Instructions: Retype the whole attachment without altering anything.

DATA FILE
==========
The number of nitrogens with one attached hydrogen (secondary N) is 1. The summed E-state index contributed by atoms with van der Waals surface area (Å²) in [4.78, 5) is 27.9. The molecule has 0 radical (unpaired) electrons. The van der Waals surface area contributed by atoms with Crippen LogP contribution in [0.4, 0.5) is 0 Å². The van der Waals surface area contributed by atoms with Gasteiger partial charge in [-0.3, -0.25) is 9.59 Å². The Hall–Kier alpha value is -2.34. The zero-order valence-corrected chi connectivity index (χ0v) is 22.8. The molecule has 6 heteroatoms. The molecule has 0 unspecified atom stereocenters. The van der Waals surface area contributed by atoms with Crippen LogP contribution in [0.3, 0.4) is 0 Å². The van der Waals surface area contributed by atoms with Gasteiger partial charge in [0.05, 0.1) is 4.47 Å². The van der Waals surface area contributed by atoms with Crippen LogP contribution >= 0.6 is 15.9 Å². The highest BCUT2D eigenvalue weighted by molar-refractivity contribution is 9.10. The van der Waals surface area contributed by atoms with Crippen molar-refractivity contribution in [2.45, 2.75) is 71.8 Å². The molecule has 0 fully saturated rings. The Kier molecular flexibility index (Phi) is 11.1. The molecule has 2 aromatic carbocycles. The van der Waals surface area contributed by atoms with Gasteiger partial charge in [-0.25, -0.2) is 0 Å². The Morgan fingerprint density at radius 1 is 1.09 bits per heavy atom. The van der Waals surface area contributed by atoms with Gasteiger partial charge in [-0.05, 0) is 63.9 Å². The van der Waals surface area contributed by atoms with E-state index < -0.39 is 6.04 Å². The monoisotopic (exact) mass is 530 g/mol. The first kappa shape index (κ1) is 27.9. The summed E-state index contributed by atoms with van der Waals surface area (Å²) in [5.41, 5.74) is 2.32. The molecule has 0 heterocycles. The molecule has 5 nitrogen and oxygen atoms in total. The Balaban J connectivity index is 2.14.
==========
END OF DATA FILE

The number of nitrogens with one attached hydrogen (secondary N) is 1. The summed E-state index contributed by atoms with van der Waals surface area (Å²) in [4.78, 5) is 27.9. The molecule has 0 radical (unpaired) electrons. The van der Waals surface area contributed by atoms with Crippen LogP contribution in [0.4, 0.5) is 0 Å². The van der Waals surface area contributed by atoms with Gasteiger partial charge in [-0.3, -0.25) is 9.59 Å². The Hall–Kier alpha value is -2.34. The zero-order valence-corrected chi connectivity index (χ0v) is 22.8. The molecule has 6 heteroatoms. The molecule has 0 unspecified atom stereocenters. The van der Waals surface area contributed by atoms with Crippen LogP contribution in [0.3, 0.4) is 0 Å². The van der Waals surface area contributed by atoms with Gasteiger partial charge in [0.05, 0.1) is 4.47 Å². The van der Waals surface area contributed by atoms with Crippen LogP contribution >= 0.6 is 15.9 Å². The highest BCUT2D eigenvalue weighted by molar-refractivity contribution is 9.10. The van der Waals surface area contributed by atoms with Crippen molar-refractivity contribution in [2.45, 2.75) is 71.8 Å². The molecule has 0 fully saturated rings. The Kier molecular flexibility index (Phi) is 11.1. The molecule has 2 aromatic carbocycles. The van der Waals surface area contributed by atoms with Gasteiger partial charge in [-0.25, -0.2) is 0 Å². The Morgan fingerprint density at radius 1 is 1.09 bits per heavy atom. The van der Waals surface area contributed by atoms with Gasteiger partial charge in [-0.05, 0) is 63.9 Å². The van der Waals surface area contributed by atoms with E-state index < -0.39 is 6.04 Å². The monoisotopic (exact) mass is 530 g/mol. The first kappa shape index (κ1) is 27.9. The summed E-state index contributed by atoms with van der Waals surface area (Å²) in [5.41, 5.74) is 2.32. The molecule has 0 heterocycles. The molecule has 5 nitrogen and oxygen atoms in total. The Balaban J connectivity index is 2.14.